• Alex Thompson, Digital archival inkjet print, 2019
  • Alex Thompson, Digital archival inkjet print, 2019
  • Alex Thompson, Digital archival inkjet print, 2019
  • Alex Thompson, Digital archival inkjet print, 2019
  • Alex Thompson, Digital archival inkjet print, 2019

Alex Thompson’s photographic series, Perish, explores the parasitic relationship between humans and the natural world, revealing ways in which we alter and destroy it to fulfill our corrupt perception of ever-growing needs.

Industrialisation ushered in rapid building and mass production which continues today. We built large scale factories to produce material goods. Homes got wider and taller. Land was deforested. Natural habitats were destroyed. When we deem our creations no longer suitable we abandon them, they sit, elements creep in, and nature claims them.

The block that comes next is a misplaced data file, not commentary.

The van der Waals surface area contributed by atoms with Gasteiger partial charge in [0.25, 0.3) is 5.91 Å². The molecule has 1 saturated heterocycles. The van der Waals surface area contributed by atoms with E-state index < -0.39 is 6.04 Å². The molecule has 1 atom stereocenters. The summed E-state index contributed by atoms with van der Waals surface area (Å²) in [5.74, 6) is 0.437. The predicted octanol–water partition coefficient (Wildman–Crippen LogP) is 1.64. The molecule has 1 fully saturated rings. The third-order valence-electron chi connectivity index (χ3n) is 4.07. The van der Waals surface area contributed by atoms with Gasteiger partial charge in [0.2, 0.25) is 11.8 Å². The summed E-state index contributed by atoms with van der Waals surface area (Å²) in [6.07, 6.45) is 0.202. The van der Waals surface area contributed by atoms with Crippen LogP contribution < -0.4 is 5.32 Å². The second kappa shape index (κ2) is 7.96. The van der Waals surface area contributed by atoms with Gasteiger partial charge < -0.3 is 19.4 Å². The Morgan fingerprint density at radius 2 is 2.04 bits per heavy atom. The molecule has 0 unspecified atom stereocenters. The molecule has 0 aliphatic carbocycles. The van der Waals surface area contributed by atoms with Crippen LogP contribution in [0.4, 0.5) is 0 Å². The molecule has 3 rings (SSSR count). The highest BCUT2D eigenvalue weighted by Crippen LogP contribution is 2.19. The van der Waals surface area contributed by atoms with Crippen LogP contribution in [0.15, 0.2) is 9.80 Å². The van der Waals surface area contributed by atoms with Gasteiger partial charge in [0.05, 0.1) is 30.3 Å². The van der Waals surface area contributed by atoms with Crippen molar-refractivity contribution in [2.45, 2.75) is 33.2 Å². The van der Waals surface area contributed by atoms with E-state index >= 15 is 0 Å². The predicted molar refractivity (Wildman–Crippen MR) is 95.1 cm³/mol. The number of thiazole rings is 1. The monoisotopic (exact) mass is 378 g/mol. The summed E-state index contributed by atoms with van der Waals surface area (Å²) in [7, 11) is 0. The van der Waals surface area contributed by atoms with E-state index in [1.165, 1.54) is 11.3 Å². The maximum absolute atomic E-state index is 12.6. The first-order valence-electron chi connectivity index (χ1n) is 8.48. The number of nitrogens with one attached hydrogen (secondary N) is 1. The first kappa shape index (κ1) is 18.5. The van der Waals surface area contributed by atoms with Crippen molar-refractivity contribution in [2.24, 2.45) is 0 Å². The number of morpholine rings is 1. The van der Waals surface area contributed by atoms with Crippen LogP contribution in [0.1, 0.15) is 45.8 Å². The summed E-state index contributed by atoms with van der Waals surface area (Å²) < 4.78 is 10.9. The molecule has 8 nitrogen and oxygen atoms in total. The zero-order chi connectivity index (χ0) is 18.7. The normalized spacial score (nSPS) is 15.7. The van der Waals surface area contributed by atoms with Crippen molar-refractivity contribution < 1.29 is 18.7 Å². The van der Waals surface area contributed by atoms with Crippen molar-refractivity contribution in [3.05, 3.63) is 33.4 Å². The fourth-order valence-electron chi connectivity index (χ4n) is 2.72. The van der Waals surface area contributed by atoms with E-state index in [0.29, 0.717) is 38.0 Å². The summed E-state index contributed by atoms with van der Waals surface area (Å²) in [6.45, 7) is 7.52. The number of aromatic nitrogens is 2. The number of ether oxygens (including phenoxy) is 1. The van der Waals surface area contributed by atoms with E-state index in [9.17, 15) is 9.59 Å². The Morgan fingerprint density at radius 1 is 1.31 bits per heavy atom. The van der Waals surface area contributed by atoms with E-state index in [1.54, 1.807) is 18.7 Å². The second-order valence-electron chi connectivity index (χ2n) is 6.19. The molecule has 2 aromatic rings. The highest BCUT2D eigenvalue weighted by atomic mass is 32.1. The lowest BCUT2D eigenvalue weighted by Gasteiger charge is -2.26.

Pick a road to go down in any Texas town and chances are you will come across an abandoned structure. I scout locations this way, looking for areas that once served a purpose: A giant entertainment complex with a ledger from 1970, the site of a completely demolished historical home, and concrete pieces sitting next to an unfinished highway. Bodies no longer belong in these forgotten places, though they once worked and lived there.

Presented stripped down with only a white cotton sheet to cover them, subjects are exposed and vulnerable, not unlike the way humans come into the world. They are the ones at the mercy of nature’s will and, over time, the white sheet is soiled. Subjects represent no one person or identity, but rather all humans, our desire to conquer, our entitlement to the earth and its contents, and our eventual involuntary relinquishing of power.